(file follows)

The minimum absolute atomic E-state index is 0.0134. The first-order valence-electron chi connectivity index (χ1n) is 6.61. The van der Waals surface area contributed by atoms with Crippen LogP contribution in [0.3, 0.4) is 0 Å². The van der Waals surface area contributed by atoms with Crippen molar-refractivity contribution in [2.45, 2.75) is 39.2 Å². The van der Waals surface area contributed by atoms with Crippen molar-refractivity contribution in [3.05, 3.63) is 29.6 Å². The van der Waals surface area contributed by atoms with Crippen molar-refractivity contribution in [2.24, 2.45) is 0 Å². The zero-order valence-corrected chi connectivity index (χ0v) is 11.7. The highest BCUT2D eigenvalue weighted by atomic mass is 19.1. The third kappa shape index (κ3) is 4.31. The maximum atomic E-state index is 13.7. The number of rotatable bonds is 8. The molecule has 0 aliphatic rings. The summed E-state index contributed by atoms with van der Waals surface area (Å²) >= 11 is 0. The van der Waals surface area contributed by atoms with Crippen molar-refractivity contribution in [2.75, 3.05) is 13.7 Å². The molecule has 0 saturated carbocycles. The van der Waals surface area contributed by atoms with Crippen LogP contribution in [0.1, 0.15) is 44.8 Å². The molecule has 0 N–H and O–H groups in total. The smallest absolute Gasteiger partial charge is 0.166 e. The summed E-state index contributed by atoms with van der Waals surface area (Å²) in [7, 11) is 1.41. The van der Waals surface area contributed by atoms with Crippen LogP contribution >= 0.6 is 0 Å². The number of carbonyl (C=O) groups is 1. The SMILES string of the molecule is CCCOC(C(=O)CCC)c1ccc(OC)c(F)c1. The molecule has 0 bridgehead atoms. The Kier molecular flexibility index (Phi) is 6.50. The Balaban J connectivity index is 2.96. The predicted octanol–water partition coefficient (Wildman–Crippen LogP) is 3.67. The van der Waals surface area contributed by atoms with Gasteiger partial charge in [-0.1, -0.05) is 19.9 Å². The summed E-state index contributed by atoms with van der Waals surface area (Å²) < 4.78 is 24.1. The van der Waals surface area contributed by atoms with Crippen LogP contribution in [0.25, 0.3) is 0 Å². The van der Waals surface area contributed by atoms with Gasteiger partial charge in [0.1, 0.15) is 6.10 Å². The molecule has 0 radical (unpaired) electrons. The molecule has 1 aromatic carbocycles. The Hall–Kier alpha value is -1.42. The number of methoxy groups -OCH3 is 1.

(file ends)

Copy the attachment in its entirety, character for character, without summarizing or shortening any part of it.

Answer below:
The minimum absolute atomic E-state index is 0.0134. The first-order valence-electron chi connectivity index (χ1n) is 6.61. The van der Waals surface area contributed by atoms with Crippen LogP contribution in [0.3, 0.4) is 0 Å². The van der Waals surface area contributed by atoms with Crippen molar-refractivity contribution in [2.45, 2.75) is 39.2 Å². The van der Waals surface area contributed by atoms with Crippen molar-refractivity contribution in [3.05, 3.63) is 29.6 Å². The van der Waals surface area contributed by atoms with Crippen molar-refractivity contribution in [2.24, 2.45) is 0 Å². The zero-order valence-corrected chi connectivity index (χ0v) is 11.7. The highest BCUT2D eigenvalue weighted by atomic mass is 19.1. The third kappa shape index (κ3) is 4.31. The maximum atomic E-state index is 13.7. The number of rotatable bonds is 8. The molecule has 0 aliphatic rings. The summed E-state index contributed by atoms with van der Waals surface area (Å²) >= 11 is 0. The van der Waals surface area contributed by atoms with Crippen molar-refractivity contribution in [2.75, 3.05) is 13.7 Å². The molecule has 0 saturated carbocycles. The van der Waals surface area contributed by atoms with Crippen LogP contribution in [0.1, 0.15) is 44.8 Å². The molecule has 0 N–H and O–H groups in total. The smallest absolute Gasteiger partial charge is 0.166 e. The summed E-state index contributed by atoms with van der Waals surface area (Å²) in [7, 11) is 1.41. The van der Waals surface area contributed by atoms with Crippen LogP contribution >= 0.6 is 0 Å². The number of carbonyl (C=O) groups is 1. The SMILES string of the molecule is CCCOC(C(=O)CCC)c1ccc(OC)c(F)c1. The molecule has 0 bridgehead atoms. The Kier molecular flexibility index (Phi) is 6.50. The Balaban J connectivity index is 2.96. The predicted octanol–water partition coefficient (Wildman–Crippen LogP) is 3.67. The van der Waals surface area contributed by atoms with Gasteiger partial charge in [-0.1, -0.05) is 19.9 Å². The summed E-state index contributed by atoms with van der Waals surface area (Å²) < 4.78 is 24.1. The van der Waals surface area contributed by atoms with Crippen LogP contribution in [0.25, 0.3) is 0 Å². The van der Waals surface area contributed by atoms with Gasteiger partial charge in [0.1, 0.15) is 6.10 Å². The molecule has 0 radical (unpaired) electrons. The molecule has 1 aromatic carbocycles. The Hall–Kier alpha value is -1.42. The number of methoxy groups -OCH3 is 1.